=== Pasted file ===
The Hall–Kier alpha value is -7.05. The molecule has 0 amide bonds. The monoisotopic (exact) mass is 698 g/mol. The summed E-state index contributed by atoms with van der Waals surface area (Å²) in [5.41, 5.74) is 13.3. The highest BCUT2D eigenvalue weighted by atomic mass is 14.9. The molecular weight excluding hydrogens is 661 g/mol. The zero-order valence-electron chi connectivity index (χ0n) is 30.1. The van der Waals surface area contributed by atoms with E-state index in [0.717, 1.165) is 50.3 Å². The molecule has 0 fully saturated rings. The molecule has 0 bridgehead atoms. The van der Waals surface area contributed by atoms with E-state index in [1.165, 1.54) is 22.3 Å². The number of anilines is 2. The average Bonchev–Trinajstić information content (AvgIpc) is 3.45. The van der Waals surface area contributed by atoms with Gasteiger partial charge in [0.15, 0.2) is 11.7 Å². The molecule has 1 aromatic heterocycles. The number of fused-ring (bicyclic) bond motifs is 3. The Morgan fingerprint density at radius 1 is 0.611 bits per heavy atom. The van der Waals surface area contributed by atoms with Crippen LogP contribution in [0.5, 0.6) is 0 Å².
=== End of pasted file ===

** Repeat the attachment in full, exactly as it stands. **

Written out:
The Hall–Kier alpha value is -7.05. The molecule has 0 amide bonds. The monoisotopic (exact) mass is 698 g/mol. The summed E-state index contributed by atoms with van der Waals surface area (Å²) in [5.41, 5.74) is 13.3. The highest BCUT2D eigenvalue weighted by atomic mass is 14.9. The molecular weight excluding hydrogens is 661 g/mol. The zero-order valence-electron chi connectivity index (χ0n) is 30.1. The van der Waals surface area contributed by atoms with E-state index in [0.717, 1.165) is 50.3 Å². The molecule has 0 fully saturated rings. The molecule has 0 bridgehead atoms. The van der Waals surface area contributed by atoms with E-state index in [1.165, 1.54) is 22.3 Å². The number of anilines is 2. The average Bonchev–Trinajstić information content (AvgIpc) is 3.45. The van der Waals surface area contributed by atoms with Gasteiger partial charge in [0.15, 0.2) is 11.7 Å². The molecule has 1 aromatic heterocycles. The number of fused-ring (bicyclic) bond motifs is 3. The Morgan fingerprint density at radius 1 is 0.611 bits per heavy atom. The van der Waals surface area contributed by atoms with Crippen LogP contribution in [0.5, 0.6) is 0 Å².